At the premiere of choreographer Ann Dewey's new work last week, several punters wore rugs, one covered in cute teddy bear pictures. Even by the standards of the contemporary dance crowd - the arts patron tribe of individual dressers - this was eccentric.

But their rugs marked them out not as interlopers but as savvy dance regulars: the performance location was the village hall in Leigh, where Dewey lives and where she often premieres her work, and her local aficionados know the hall can get chilly.

Leigh, an hour away from inner Auckland, is a "good test market", says Dewey. "You get an honest response." And the audience, including farmers and fishermen, are "wonderfully loose". Over the five years she's shown work here, she says local chatter "has gone from 'there's something a bit weird going on in the hall' to 'you should go and see the new show; it's really cool'."

After the Leigh test bed, Dewey's dance company Spinning Sun usually goes on to perform her works in theatres elsewhere. But this latest work, Lazy Suzy Boy, is designed to be performed only in community halls, and it is touring Warkworth this weekend, and Kaipara Flats, Kumeu and Helensville next week for incredibly low prices: $10 adults, $5 kids (thank you Auckland Council).


The low prices are part of Dewey's unofficial "don't be scared of contemporary dance" campaign. She is also taking holiday choreography workshops in each host hall, and the children then put on a curtain-raiser dance in front of their families before everyone watches Lazy Suzy Boy.

Like the Topp Twins on their legendary tractor tour, Dewey loves her beautiful old hall, even if all the floors are different levels of slippery, making dance moves unpredictably risky. She admits to once mopping a particularly frictionless floor with diluted Coca-Cola to sticky it up a bit, but hastens to add that this was once only, overseas, and that Rodney's floors are safe from any ministerings with the drink.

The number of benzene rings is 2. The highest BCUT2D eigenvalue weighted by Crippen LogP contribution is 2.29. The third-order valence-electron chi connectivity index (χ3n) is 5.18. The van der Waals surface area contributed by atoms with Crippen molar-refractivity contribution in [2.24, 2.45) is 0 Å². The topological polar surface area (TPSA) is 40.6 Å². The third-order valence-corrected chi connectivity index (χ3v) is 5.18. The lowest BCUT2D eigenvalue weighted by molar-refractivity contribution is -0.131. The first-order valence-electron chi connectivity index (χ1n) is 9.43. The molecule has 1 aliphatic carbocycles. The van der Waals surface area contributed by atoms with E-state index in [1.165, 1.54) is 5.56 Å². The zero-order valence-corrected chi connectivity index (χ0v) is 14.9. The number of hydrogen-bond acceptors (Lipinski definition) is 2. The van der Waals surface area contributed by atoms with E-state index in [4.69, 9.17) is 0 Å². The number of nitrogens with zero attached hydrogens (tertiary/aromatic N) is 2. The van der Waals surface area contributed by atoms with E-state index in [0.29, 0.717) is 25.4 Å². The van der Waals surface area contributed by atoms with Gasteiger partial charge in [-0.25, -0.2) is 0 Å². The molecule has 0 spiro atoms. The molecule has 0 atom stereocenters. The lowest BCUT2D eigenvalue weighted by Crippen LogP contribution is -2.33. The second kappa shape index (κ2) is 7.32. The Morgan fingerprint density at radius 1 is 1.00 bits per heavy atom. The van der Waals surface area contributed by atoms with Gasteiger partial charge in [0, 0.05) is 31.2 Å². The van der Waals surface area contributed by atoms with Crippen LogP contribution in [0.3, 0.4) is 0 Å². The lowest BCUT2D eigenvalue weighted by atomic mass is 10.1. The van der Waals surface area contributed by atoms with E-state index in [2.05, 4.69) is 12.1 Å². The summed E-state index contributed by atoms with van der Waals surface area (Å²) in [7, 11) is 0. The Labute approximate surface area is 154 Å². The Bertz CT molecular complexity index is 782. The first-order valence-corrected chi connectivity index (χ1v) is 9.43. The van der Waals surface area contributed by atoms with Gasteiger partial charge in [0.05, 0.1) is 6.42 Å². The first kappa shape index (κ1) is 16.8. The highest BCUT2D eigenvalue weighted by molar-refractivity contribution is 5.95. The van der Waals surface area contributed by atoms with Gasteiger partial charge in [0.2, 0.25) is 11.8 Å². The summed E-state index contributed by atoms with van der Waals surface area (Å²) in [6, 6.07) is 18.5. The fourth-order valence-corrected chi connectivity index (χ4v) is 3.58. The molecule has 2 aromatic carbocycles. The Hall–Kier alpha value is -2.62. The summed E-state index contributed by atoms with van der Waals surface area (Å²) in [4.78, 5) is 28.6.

As well as their intrinsic beauty, the halls allow Dewey to chat properly with her audience, rather than eyeing them over an orchestra pit. The atmosphere is both cosy and ambitious. In the Leigh foyer, knitting patterns, paprika from Hungary (where Dewey recently toured Shine Lady), home-made strawberry jam and a book of Douglas Wright poems were displayed as the prize of an honesty-box raffle to get the work to Wellington, Christchurch and, according to the cardboard sign, "maybe New York".

The dance itself, evoking bio-mechanical control, is performed by three female dancers and one "very special guest"- a local personality when Dewey can find one; the dynamic changes with their gender. To James Hayday's drum'n'bass-like score, they twirl like jewel-box ballerinas, hands echoing the deer antlers and then the tiger claws on the hilarious synthetic bedspread backdrops. The familiar dance vocabulary leaves space for Dewey's fascination and cleverness with props: a cowbell, an unrecognisable skateboard, long bindings like marionette cords.